UN working to start cross-border aid to Syria

 

Associated Press

The United Nations said Wednesday it has already positioned supplies for the first convoys that will deliver aid from several neighboring countries to rebel-held areas in Syria, and hopes to reach 2.9 million people.

U.N. humanitarian chief Valerie Amos and the heads of the World Food Program and the U.N. children's agency said in a joint statement that a Security Council resolution adopted Saturday authorizing cross-border aid deliveries "represents a breakthrough in our efforts to get aid to Syrians in need."

The council, in rare agreement on Syria, authorized U.N. agencies and aid organizations that assist them to deliver humanitarian assistance across conflict lines between government and rebel forces and through four border crossings — two in Turkey, one in Iraq and one in Jordan — without government approval. It authorized the United Nations to monitor the loading of all aid shipments in the three countries before they cross the Syrian border.

Amos, WFP Executive Director Ertharin Cousin, and UNICEF Executive Director Anthony Lake said they are working with heads of other U.N. agencies and NGO partners "on how best to implement the resolution, as a matter of urgency."

WFP teams on the ground are proceeding immediately to put in place the monitoring system required by the resolution and UNICEF has already positioned supplies for the initial shipments including blankets, water purification materials, hygiene kits and syringes, the U.N. officials said.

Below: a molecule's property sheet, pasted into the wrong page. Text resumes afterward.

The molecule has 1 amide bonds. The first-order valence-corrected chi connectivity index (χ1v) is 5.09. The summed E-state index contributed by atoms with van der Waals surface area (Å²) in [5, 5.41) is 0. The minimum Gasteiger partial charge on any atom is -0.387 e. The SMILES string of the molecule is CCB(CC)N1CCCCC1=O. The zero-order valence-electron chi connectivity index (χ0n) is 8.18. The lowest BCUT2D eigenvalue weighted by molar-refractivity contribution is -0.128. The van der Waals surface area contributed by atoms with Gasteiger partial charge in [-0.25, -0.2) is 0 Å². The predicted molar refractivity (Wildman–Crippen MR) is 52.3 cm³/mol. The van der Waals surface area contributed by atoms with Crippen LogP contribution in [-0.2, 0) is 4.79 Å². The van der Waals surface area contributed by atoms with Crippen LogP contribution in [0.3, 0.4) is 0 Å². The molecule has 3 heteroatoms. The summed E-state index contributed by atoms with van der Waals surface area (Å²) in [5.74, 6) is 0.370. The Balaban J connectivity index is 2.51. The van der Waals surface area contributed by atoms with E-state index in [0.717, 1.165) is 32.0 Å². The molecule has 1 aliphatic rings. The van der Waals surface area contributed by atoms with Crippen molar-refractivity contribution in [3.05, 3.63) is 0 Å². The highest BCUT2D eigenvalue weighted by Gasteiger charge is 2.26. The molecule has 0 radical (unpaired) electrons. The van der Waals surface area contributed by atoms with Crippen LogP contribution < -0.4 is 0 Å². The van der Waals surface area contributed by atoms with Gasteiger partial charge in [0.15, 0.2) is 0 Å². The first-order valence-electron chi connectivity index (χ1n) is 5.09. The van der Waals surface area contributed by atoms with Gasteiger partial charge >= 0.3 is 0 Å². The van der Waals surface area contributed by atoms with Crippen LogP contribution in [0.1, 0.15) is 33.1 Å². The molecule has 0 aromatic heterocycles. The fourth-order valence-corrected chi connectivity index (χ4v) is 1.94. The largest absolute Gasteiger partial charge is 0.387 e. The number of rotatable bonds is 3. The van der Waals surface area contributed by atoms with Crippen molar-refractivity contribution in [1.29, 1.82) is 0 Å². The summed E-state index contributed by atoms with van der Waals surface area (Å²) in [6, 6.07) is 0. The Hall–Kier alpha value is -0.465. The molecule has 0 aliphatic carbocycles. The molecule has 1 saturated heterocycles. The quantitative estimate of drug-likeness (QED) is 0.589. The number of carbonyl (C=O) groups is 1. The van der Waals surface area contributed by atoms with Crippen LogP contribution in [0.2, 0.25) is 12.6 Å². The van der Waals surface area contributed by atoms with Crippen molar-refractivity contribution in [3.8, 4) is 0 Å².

"Hungry, homeless children don't know or care whether they are in a government-controlled area or an opposition-controlled area," they said. "They just want food and a safe place to live.

The officials urged all parties to the Syrian conflict and those with influence over them to enable unconditional humanitarian access to the nearly 11 million people in the country who need help, using the most direct routes, whether across borders or conflict lines. They also demanded an end to the "onerous administrative procedures before convoys are allowed to travel from one place to another."

Read more World Wires stories from the Miami Herald

Miami Herald

Join the
Discussion

The Miami Herald is pleased to provide this opportunity to share information, experiences and observations about what's in the news. Some of the comments may be reprinted elsewhere on the site or in the newspaper. We encourage lively, open debate on the issues of the day, and ask that you refrain from profanity, hate speech, personal comments and remarks that are off point. Thank you for taking the time to offer your thoughts.

The Miami Herald uses Facebook's commenting system. You need to log in with a Facebook account in order to comment. If you have questions about commenting with your Facebook account, click here.

Have a news tip? You can send it anonymously. Click here to send us your tip - or - consider joining the Public Insight Network and become a source for The Miami Herald and el Nuevo Herald.

Hide Comments

This affects comments on all stories.

Cancel OK

  • Marketplace

Today's Circulars

  • Quick Job Search

Enter Keyword(s) Enter City Select a State Select a Category